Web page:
To the Campus Community:
Back in November 2015, someone put up hostile posters accusing two student organizations — the Muslim Student Association (MSA) and Students for Justice in Palestine (SJP) — of being murderers and terrorists. Although posted anonymously, an outside provocateur named David Horowitz eventually took credit. The Administration responded firmly, including messages from the Chancellor as well as the Dean of Students. As part of that response, I wrote a CrossCheck that specifically rebuked the “tactic of guilt by association, of using blacklists, of ethnic slander, and sensationalized images engineered to trigger racially-tinged fear.”
Last Friday, Horowitz struck again. But this time, he also listed individual students and faculty by name. This serious escalation amounts to a focused, personalized intimidation that threatens specific members of our Bruin community. In response, the Chancellor sent messages to those individually targeted. In addition, various resources within Student Affairs under the leadership of Vice Chancellor Janina Montero were activated. I’m writing to you now to broadcast a larger message.
My job as Vice Chancellor for Equity, Diversity and Inclusion is to build equity for all, and to make sure that there is an equal learning and working environment for everyone, regardless of political or religious affiliation. But if your name is plastered around campus, casting you as a murderer or terrorist, how could you stay focused on anything like learning, teaching, or research? In modern times, we may have to resign ourselves to the reality of negative, unfair, and often anonymous statements about us strewn throughout the Internet, with little practical recourse. But I refuse to believe that we can do nothing about hateful posters pushed into our school and workplaces by outsiders. Indeed, the recent Statement of Principles Against Intolerance adopted by the UC Regents encourage quick and forceful response (Principles i and j). This message is sent in that spirit.
First, we repudiate guilt by association. I, the Chancellor, and the entire Administration categorically reject guilt by association. The Muslim Student Association is an officially recognized student organization, based on religious and cultural identity, that is in good standing. Students for Justice in Palestine is an officially recognized student organization, based on political commitments, that is also in good standing. Like any other student group, they have equal rights and claims to engage and participate in campus life. Indeed, this is core to the diversity we celebrate. We reject any religious, political, or academic orthodoxy that is coerced by threat and intimidation.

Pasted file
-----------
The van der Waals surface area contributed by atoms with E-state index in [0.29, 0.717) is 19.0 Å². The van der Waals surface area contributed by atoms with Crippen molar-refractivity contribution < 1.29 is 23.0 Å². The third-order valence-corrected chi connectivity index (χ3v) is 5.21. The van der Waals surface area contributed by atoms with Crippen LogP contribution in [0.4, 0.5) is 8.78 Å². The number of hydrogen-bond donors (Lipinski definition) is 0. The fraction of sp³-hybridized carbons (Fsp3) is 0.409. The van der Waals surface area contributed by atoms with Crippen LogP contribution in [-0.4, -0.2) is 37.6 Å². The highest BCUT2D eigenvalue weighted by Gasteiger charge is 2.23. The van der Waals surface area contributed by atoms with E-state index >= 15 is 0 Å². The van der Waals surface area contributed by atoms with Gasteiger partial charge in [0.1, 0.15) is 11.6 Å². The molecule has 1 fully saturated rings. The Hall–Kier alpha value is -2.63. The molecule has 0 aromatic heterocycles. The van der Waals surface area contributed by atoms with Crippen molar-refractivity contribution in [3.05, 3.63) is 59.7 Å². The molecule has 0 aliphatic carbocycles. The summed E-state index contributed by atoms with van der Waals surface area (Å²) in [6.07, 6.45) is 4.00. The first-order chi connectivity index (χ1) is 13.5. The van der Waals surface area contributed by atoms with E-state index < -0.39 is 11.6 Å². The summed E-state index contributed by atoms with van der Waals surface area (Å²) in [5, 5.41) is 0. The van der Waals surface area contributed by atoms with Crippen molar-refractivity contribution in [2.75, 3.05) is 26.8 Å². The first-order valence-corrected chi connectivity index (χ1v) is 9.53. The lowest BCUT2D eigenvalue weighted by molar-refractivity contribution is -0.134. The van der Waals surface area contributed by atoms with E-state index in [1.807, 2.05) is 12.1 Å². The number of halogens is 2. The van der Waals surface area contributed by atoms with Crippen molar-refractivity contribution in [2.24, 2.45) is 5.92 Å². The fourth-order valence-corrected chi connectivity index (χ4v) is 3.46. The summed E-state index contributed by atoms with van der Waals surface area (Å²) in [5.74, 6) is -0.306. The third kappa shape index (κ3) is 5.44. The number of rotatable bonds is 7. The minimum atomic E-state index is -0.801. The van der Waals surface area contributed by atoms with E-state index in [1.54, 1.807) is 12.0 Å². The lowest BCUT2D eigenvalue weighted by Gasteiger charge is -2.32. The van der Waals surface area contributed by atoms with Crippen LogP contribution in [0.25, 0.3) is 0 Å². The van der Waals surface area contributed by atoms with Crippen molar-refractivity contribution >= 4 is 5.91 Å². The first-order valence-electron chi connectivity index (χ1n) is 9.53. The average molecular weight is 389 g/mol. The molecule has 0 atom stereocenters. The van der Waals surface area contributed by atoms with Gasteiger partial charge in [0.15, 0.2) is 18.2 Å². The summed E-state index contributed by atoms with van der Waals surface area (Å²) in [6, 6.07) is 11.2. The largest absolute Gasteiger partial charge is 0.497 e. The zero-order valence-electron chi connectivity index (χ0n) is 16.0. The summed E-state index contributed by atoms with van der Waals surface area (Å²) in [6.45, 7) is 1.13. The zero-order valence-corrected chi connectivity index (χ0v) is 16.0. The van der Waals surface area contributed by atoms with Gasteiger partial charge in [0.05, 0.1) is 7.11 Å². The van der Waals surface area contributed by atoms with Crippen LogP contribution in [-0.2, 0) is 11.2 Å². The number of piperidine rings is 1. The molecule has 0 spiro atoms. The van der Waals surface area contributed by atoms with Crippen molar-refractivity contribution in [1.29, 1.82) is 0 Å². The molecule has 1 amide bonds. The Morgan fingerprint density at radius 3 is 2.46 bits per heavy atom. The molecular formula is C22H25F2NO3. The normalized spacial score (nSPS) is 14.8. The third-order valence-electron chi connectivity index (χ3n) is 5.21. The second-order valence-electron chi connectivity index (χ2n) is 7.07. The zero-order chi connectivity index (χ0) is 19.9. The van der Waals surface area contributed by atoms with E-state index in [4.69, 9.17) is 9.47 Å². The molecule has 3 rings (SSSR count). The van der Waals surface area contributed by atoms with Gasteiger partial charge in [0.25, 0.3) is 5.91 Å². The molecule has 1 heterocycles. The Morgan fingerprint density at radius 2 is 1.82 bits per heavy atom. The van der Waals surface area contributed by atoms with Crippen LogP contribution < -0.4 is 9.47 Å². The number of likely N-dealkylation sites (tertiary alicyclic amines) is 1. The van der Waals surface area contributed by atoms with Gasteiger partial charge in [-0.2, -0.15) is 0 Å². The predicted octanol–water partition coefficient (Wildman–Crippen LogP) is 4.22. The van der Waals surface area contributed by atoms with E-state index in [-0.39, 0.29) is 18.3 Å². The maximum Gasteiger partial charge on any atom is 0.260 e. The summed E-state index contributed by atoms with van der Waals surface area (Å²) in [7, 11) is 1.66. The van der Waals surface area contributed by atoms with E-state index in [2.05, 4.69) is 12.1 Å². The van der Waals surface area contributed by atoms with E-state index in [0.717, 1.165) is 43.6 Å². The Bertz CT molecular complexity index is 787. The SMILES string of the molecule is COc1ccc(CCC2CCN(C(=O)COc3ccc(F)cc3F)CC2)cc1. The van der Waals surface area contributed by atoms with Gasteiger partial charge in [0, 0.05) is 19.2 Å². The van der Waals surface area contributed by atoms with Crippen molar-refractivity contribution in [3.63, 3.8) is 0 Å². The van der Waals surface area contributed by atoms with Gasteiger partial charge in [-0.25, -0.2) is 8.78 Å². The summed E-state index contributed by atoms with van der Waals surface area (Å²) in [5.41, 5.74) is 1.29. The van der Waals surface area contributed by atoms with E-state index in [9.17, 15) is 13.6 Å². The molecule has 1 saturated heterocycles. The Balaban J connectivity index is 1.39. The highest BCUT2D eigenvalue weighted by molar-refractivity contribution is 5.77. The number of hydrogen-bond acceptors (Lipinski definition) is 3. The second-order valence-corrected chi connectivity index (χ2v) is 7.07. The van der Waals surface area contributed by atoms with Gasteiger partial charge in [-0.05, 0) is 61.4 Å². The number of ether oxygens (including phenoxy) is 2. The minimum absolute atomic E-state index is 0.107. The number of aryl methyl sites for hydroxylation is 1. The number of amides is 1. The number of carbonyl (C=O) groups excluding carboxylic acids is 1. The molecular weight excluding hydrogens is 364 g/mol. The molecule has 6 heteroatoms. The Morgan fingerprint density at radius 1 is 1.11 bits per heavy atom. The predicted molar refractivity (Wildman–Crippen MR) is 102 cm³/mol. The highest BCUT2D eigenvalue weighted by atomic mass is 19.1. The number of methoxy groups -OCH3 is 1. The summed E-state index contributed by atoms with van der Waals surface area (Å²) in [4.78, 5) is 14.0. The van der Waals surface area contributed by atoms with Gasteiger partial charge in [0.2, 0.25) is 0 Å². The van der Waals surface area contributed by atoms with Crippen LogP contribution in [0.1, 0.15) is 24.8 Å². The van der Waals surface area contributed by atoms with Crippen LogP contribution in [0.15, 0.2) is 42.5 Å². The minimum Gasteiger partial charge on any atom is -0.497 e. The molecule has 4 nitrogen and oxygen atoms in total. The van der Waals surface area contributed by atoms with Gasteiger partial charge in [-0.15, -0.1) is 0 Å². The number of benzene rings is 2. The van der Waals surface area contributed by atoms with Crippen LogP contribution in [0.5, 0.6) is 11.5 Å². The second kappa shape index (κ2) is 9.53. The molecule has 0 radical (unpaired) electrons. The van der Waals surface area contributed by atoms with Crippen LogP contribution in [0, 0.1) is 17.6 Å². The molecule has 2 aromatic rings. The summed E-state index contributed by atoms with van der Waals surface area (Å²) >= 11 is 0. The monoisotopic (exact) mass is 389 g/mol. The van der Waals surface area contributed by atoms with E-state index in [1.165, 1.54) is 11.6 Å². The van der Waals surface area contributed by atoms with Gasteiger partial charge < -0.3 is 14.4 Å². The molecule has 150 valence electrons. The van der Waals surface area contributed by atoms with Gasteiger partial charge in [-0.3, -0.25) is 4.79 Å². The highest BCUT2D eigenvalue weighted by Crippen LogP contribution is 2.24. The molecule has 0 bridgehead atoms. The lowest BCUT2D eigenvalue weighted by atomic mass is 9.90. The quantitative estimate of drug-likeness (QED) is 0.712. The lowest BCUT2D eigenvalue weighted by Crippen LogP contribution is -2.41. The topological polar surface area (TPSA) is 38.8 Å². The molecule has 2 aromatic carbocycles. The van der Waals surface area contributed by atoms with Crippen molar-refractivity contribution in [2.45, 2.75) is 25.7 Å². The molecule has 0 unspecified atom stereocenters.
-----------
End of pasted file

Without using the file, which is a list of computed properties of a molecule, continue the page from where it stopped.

Second, we recognize the serious escalation. Listing people by name raises the stakes. The chilling psychological harm cast by such blacklist campaigns, especially when pushed into our physical campus grounds, cannot be dismissed as over-sensitivity. If you don’t find these posters repulsive, consider your own name on them with whatever ludicrous stigmas that outsiders could conjure up. And if this isn’t enough, consider what might follow. What will you say when the next round of posters on campus includes photos, phone numbers, email addresses, home addresses, names of parents, names of children? These are not just hypotheticals. They have happened in other political contexts, such as the website called the “Nuremberg Files,” which targeted individual doctors who provided lawful abortions.
Third, we will deploy all lawful resources to counter any harassment or intimidation.To be clear, these posters violated University policy. Regardless of content, UCLA has neutral time, place, and manner regulations that prohibit unauthorized graffiti and the like. For example, University system-wide regulations (Title V, Division 10, Chapter 1, § 100014(B)), passed pursuant to State law (Educ. Code § 92440.5), make clear that non-affiliates cannot affix signs and posters on campus property without permission, regardless of content. In addition, the Ninth Circuit Court of Appeals’ final opinion concerning the “Nuremberg Files” website, Planned Parenthood v. American Coalition of Life Activists, 290 F.3d 1058 (9th Cir. 2002), makes clear that the closer that any posting gets to a true threat, the easier it will be to officially penalize. (I can’t help but notice the irony here. The entire point of blacklists is to chill speech. But those who engage in this tactic will hypocritically hide behind freedom of expression for protection.)
In my earlier CrossCheck replying to hateful posters, I explained why I took blacklists so seriously. With this escalation, I take the matter still more seriously because outsiders have targeted fellow Bruins, by name, through physical posters trespassing in our own House. This tactic may work elsewhere without formal rebuke. But it won’t work here at UCLA. This tactic may deter scholars elsewhere from staking out unpopular positions. But it won’t work here. This tactic may prompt leaders elsewhere to avoid those who have been targeted. But it won’t work here.
Regardless of our religion, regardless of our politics, we should all agree that thuggish intimidation is beneath us, that demagoguery isn’t our style. Fellow Bruins, let us stand together for at least this.
Vice Chancellor for Equity, Diversity and Inclusion